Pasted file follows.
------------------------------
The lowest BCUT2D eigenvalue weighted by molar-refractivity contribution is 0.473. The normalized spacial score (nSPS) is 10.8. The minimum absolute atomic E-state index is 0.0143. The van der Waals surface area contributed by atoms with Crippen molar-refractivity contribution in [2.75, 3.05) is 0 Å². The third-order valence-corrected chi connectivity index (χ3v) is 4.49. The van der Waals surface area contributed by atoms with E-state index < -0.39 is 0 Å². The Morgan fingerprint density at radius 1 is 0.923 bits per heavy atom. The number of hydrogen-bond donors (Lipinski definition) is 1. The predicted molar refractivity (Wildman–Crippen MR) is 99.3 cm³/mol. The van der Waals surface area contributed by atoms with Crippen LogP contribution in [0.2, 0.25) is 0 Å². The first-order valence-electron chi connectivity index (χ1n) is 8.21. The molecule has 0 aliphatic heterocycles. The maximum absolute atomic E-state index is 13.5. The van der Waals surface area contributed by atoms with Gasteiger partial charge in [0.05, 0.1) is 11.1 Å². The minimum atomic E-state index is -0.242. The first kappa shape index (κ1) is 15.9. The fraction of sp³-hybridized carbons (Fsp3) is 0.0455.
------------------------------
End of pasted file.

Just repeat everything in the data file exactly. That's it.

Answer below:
The lowest BCUT2D eigenvalue weighted by molar-refractivity contribution is 0.473. The normalized spacial score (nSPS) is 10.8. The minimum absolute atomic E-state index is 0.0143. The van der Waals surface area contributed by atoms with Crippen molar-refractivity contribution in [2.75, 3.05) is 0 Å². The third-order valence-corrected chi connectivity index (χ3v) is 4.49. The van der Waals surface area contributed by atoms with E-state index < -0.39 is 0 Å². The Morgan fingerprint density at radius 1 is 0.923 bits per heavy atom. The number of hydrogen-bond donors (Lipinski definition) is 1. The predicted molar refractivity (Wildman–Crippen MR) is 99.3 cm³/mol. The van der Waals surface area contributed by atoms with Crippen LogP contribution in [0.2, 0.25) is 0 Å². The first-order valence-electron chi connectivity index (χ1n) is 8.21. The molecule has 0 aliphatic heterocycles. The maximum absolute atomic E-state index is 13.5. The van der Waals surface area contributed by atoms with Gasteiger partial charge in [0.05, 0.1) is 11.1 Å². The minimum atomic E-state index is -0.242. The first kappa shape index (κ1) is 15.9. The fraction of sp³-hybridized carbons (Fsp3) is 0.0455.